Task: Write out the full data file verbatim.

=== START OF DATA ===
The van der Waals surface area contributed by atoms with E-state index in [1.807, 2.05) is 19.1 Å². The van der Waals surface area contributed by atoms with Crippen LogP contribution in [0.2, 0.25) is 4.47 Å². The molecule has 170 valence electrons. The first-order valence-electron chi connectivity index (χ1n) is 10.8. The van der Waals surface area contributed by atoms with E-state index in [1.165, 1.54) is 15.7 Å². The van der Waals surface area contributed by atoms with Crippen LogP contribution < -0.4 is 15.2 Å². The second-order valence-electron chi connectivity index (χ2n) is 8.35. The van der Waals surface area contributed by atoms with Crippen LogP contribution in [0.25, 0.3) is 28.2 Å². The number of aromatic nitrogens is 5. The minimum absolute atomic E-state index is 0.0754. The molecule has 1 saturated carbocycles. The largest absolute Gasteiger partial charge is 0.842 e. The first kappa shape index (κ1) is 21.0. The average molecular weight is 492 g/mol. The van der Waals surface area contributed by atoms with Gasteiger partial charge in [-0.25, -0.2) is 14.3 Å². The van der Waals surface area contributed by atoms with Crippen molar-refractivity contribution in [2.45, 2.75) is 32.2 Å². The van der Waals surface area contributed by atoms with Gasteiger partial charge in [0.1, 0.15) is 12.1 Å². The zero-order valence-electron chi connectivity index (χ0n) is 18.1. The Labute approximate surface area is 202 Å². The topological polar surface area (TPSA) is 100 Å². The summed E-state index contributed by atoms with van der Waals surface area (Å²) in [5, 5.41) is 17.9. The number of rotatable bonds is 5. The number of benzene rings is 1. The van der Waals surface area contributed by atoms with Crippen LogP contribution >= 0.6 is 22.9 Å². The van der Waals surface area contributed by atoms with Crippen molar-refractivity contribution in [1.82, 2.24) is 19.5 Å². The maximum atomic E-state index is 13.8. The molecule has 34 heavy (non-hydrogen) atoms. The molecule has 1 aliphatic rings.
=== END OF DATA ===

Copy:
The van der Waals surface area contributed by atoms with E-state index in [1.807, 2.05) is 19.1 Å². The van der Waals surface area contributed by atoms with Crippen LogP contribution in [0.2, 0.25) is 4.47 Å². The molecule has 170 valence electrons. The first-order valence-electron chi connectivity index (χ1n) is 10.8. The van der Waals surface area contributed by atoms with E-state index in [1.165, 1.54) is 15.7 Å². The van der Waals surface area contributed by atoms with Crippen LogP contribution < -0.4 is 15.2 Å². The second-order valence-electron chi connectivity index (χ2n) is 8.35. The van der Waals surface area contributed by atoms with Crippen LogP contribution in [0.25, 0.3) is 28.2 Å². The number of aromatic nitrogens is 5. The minimum absolute atomic E-state index is 0.0754. The molecule has 1 saturated carbocycles. The largest absolute Gasteiger partial charge is 0.842 e. The first kappa shape index (κ1) is 21.0. The average molecular weight is 492 g/mol. The van der Waals surface area contributed by atoms with Gasteiger partial charge in [-0.25, -0.2) is 14.3 Å². The van der Waals surface area contributed by atoms with Crippen molar-refractivity contribution in [2.45, 2.75) is 32.2 Å². The van der Waals surface area contributed by atoms with Gasteiger partial charge in [0.1, 0.15) is 12.1 Å². The zero-order valence-electron chi connectivity index (χ0n) is 18.1. The Labute approximate surface area is 202 Å². The topological polar surface area (TPSA) is 100 Å². The summed E-state index contributed by atoms with van der Waals surface area (Å²) in [5, 5.41) is 17.9. The number of rotatable bonds is 5. The number of benzene rings is 1. The van der Waals surface area contributed by atoms with Crippen LogP contribution >= 0.6 is 22.9 Å². The van der Waals surface area contributed by atoms with Crippen molar-refractivity contribution in [1.82, 2.24) is 19.5 Å². The maximum atomic E-state index is 13.8. The molecule has 34 heavy (non-hydrogen) atoms. The molecule has 1 aliphatic rings.